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Biogeographic and bathymetric determinants of brachiopod extinction and survival during the Late Ordovician mass extinction.

Finnegan, S. and Rasmussen, C.M.Ø. and Harper, D.A.T. (2016) 'Biogeographic and bathymetric determinants of brachiopod extinction and survival during the Late Ordovician mass extinction.', Proceedings of the Royal Society series B : biological sciences., 283 (1829). p. 20160007.

Abstract

The Late Ordovician mass extinction (LOME) coincided with dramatic climate changes, but there are numerous ways in which these changes could have driven marine extinctions. We use a palaeobiogeographic database of rhynchonelliform brachiopods to examine the selectivity of Late Ordovician–Early Silurian genus extinctions and evaluate which extinction drivers are best supported by the data. The first (latest Katian) pulse of the LOME preferentially affected genera restricted to deeper waters or to relatively narrow (less than 35°) palaeolatitudinal ranges. This pattern is only observed in the latest Katian, suggesting that it reflects drivers unique to this interval. Extinction of exclusively deeper-water genera implies that changes in water mass properties such as dissolved oxygen content played an important role. Extinction of genera with narrow latitudinal ranges suggests that interactions between shifting climate zones and palaeobiogeography may also have been important. We test the latter hypothesis by estimating whether each genus would have been able to track habitats within its thermal tolerance range during the greenhouse–icehouse climate transition. Models including these estimates are favoured over alternative models. We argue that the LOME, long regarded as non-selective, is highly selective along biogeographic and bathymetric axes that are not closely correlated with taxonomic identity.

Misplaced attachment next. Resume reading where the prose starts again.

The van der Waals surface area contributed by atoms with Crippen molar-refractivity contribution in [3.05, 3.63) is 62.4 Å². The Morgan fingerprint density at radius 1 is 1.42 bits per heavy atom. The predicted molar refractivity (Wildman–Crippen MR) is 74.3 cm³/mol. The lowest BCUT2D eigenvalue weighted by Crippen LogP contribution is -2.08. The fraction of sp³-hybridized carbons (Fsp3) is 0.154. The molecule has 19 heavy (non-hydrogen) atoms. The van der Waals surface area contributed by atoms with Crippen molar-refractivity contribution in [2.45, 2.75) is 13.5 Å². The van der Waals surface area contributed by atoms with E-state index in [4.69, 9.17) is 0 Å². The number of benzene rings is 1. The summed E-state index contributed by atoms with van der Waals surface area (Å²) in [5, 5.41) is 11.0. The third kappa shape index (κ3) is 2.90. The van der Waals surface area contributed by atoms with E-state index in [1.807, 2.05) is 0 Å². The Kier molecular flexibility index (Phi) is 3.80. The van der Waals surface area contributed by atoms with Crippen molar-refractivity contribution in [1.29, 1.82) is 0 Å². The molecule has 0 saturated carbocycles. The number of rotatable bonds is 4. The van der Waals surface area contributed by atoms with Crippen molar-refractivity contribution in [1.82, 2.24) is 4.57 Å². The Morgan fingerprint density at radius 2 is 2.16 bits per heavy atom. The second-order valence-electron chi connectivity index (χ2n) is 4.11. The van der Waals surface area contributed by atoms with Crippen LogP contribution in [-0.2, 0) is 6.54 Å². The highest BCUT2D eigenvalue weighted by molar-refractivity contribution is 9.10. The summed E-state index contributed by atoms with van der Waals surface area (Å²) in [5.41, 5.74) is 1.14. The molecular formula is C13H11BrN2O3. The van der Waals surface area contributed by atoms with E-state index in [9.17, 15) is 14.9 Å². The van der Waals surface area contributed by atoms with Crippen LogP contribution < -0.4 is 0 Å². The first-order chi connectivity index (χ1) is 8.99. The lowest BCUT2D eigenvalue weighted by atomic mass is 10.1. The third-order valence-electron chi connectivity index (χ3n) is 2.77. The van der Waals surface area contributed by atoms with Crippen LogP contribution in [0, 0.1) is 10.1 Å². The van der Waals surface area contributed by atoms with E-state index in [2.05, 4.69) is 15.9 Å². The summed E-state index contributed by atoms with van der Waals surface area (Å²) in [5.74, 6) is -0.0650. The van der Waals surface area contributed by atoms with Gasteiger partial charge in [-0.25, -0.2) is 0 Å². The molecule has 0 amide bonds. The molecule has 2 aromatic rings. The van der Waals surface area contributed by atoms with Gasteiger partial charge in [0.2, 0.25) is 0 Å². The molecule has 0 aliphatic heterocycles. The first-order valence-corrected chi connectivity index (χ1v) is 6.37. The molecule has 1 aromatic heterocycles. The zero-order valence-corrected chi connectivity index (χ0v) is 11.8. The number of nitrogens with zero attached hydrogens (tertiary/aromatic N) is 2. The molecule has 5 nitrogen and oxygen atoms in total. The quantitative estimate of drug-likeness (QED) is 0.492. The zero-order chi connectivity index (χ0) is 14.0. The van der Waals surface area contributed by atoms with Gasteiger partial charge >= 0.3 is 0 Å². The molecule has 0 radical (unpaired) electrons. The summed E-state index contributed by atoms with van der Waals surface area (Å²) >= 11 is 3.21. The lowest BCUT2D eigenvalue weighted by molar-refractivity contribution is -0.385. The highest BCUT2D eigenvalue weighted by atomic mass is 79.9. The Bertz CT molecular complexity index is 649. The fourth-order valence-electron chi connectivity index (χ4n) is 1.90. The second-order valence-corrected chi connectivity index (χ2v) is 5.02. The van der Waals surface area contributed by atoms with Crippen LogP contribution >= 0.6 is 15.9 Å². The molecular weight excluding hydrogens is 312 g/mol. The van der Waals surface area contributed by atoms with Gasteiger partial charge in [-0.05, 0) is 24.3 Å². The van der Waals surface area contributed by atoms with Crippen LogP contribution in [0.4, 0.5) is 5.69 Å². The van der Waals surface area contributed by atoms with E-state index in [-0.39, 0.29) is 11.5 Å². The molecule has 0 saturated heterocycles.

Item Type:Article
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Status:Peer-reviewed
Publisher Web site:http://dx.doi.org/10.1098/rspb.2016.0007
Publisher statement:© 2016 The Authors. Published by the Royal Society under the terms of the Creative Commons Attribution License http://creativecommons.org/licenses/by/4.0/, which permits unrestricted use, provided the original author and source are credited.
Date accepted:04 April 2016
Date deposited:02 June 2016
Date of first online publication:27 April 2016
Date first made open access:02 June 2016

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